Modern Java - Writing Code
Modern Java - Writing Code
Written by Ian Elliot   
Thursday, 09 June 2016
Article Index
Modern Java - Writing Code
The flow of control
Conditionals - if


The flow of control

If you look at any list of instructions, i.e. any program in the widest possible sense, then there are only a few very basic ways that the instructions can be organised.

There are only three basic variations on what you can do with a list of instructions even in a natural language.

  • You can write a one-after-the-other list.

  • You can write a conditional list for example,
    "if it is raining then pick up the umbrella"

  • You can specify a repetition, for example,
    keep stirring you coffee until the sugar dissolves.

These three are the only three possible forms that a list of instructions can take.

It can be proved that if you have these three forms then you can write any program that can exist. 

A language that has these three things is said to be Turing complete - after the mathematican and early computer pioneer Alan Turing. You might be able to guess that Java is indeed Turing complete and has all three forms.

This observation was and is the basis of the structured programming philosophy that aims to restrict programming and programmers to just these three fundamental forms clearly expressed. While you can take other more complicated instructions these are the "programming atoms" from which all other programs can be constructed.

If you have a list of instructions in front of you then you can follow the order of execution of the instructions or the "flow of control" simply by tracing your finger along the instructions in the order that they are carried out. The resulting shape is called the flow of control graph and it is fundamental to programming.

If you understand how to build a flow of control graph that does a particular job then you are a programmer and if you don't you aren't.

The three fundamental flow of control forms correspond to a straight line segment following the one after the other order of instructions, a branching structure that divides between alternative lists of instructions and a circular looping shape that indicates the repetition of instructions.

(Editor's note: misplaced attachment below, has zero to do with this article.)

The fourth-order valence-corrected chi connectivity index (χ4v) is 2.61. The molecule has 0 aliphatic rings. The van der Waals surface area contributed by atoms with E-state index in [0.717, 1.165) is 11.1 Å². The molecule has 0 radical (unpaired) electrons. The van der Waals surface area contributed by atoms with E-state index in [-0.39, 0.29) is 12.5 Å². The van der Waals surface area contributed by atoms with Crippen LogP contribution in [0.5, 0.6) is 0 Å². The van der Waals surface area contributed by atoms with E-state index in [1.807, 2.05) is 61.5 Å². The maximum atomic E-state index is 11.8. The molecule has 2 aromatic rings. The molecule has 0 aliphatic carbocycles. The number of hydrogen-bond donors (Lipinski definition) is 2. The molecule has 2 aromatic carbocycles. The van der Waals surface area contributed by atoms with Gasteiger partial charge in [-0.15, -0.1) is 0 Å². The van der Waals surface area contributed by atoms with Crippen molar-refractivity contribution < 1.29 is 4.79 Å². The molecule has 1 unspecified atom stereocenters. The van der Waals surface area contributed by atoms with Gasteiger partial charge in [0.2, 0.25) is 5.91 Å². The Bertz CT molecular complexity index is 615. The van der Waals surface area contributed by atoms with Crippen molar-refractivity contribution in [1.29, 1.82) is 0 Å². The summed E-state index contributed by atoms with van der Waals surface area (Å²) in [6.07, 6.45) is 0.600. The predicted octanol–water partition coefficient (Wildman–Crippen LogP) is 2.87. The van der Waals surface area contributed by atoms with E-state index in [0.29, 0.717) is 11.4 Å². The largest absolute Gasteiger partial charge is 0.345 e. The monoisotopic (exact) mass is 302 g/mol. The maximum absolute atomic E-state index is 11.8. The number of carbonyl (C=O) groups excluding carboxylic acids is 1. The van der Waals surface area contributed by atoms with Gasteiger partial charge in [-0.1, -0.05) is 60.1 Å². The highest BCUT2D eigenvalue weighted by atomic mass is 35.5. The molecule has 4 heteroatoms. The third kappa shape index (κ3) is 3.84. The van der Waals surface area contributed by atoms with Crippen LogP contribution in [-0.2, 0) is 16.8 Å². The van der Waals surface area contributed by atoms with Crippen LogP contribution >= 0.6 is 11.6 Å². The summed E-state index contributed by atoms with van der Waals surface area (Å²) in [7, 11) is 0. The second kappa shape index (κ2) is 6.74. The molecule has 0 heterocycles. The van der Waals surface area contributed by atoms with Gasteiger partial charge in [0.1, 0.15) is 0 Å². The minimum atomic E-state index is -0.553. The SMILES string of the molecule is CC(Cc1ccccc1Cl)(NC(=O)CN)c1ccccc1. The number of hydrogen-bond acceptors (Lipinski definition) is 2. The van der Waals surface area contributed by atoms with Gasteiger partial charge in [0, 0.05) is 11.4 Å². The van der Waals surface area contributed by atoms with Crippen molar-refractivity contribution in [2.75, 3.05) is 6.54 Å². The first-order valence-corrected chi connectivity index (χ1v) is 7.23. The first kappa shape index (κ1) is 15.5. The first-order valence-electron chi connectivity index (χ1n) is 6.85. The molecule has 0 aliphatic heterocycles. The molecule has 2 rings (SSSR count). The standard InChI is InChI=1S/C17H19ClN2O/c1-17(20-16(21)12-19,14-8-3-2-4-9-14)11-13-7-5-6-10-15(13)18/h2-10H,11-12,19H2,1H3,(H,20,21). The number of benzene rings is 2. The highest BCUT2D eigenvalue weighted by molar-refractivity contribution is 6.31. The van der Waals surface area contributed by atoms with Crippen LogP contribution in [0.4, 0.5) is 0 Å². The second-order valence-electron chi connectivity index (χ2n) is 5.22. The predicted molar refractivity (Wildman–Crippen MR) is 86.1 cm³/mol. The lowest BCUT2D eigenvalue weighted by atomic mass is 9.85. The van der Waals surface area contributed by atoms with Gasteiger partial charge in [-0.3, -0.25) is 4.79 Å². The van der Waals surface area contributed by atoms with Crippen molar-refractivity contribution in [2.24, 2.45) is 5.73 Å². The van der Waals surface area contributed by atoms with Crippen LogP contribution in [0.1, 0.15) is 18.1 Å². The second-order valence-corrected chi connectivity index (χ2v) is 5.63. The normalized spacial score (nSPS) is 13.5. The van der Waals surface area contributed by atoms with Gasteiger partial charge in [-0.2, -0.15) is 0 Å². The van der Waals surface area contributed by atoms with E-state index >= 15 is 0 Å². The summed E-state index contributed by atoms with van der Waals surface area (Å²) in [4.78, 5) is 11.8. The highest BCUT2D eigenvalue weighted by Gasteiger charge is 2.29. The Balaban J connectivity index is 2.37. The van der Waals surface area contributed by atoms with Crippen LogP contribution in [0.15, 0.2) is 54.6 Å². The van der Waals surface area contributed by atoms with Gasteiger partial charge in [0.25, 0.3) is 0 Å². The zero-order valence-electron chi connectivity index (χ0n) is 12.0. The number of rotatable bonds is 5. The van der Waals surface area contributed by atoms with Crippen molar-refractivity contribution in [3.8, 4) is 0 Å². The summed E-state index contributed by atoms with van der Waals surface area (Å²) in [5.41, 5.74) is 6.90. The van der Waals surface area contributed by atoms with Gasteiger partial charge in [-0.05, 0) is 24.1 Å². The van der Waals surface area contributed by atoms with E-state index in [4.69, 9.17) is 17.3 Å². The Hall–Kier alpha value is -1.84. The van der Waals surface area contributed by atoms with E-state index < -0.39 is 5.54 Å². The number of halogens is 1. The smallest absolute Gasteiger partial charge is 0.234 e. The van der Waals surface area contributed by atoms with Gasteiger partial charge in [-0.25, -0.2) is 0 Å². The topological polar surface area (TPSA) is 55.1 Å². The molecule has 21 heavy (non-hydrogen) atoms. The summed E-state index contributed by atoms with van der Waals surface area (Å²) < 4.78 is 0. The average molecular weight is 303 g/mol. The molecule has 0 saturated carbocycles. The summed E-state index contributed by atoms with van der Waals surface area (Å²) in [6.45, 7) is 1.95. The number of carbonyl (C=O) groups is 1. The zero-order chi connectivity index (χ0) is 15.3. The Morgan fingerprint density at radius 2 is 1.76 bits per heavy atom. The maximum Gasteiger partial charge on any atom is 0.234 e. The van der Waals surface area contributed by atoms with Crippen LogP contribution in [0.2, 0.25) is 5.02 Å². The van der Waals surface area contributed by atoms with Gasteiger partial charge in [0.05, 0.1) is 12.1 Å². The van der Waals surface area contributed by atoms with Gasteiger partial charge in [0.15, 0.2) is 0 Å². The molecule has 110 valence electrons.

This may all seem very trivial but back in the early days of programming this wasn't known and it was difficult to work out what sorts of statements a computer language needed to make it work.

The most primitive languages use a command something like Goto x  where x is an instruction in the list. The Goto is versatile in that you can use it to create each of the three standard flow of control graphs.

Java doesn't have a Goto or anything like it and neither  does any other modern language. The reason is that Goto is simply too much freedom and in this case too much freedom leads to a mess.

Put simply Goto can be misused and it usually is.

In place of the Goto modern language offer a number of constructs for building flow of control graphs - let's look at what Java provides.

Advanced note

Many programmers believe that there is one other primitive flow of control ... recursion. The flow of  control graph corresponding to recursion is a nested set of loops of arbitrary depth. Such a control structure can be built using the basic loops and conditionals and hence recursion can be eliminated. In this sense it certainly isn't an essential fourth control form - but it is incredibly useful and powerful. This is not the place to talk about recursion.

Compound statements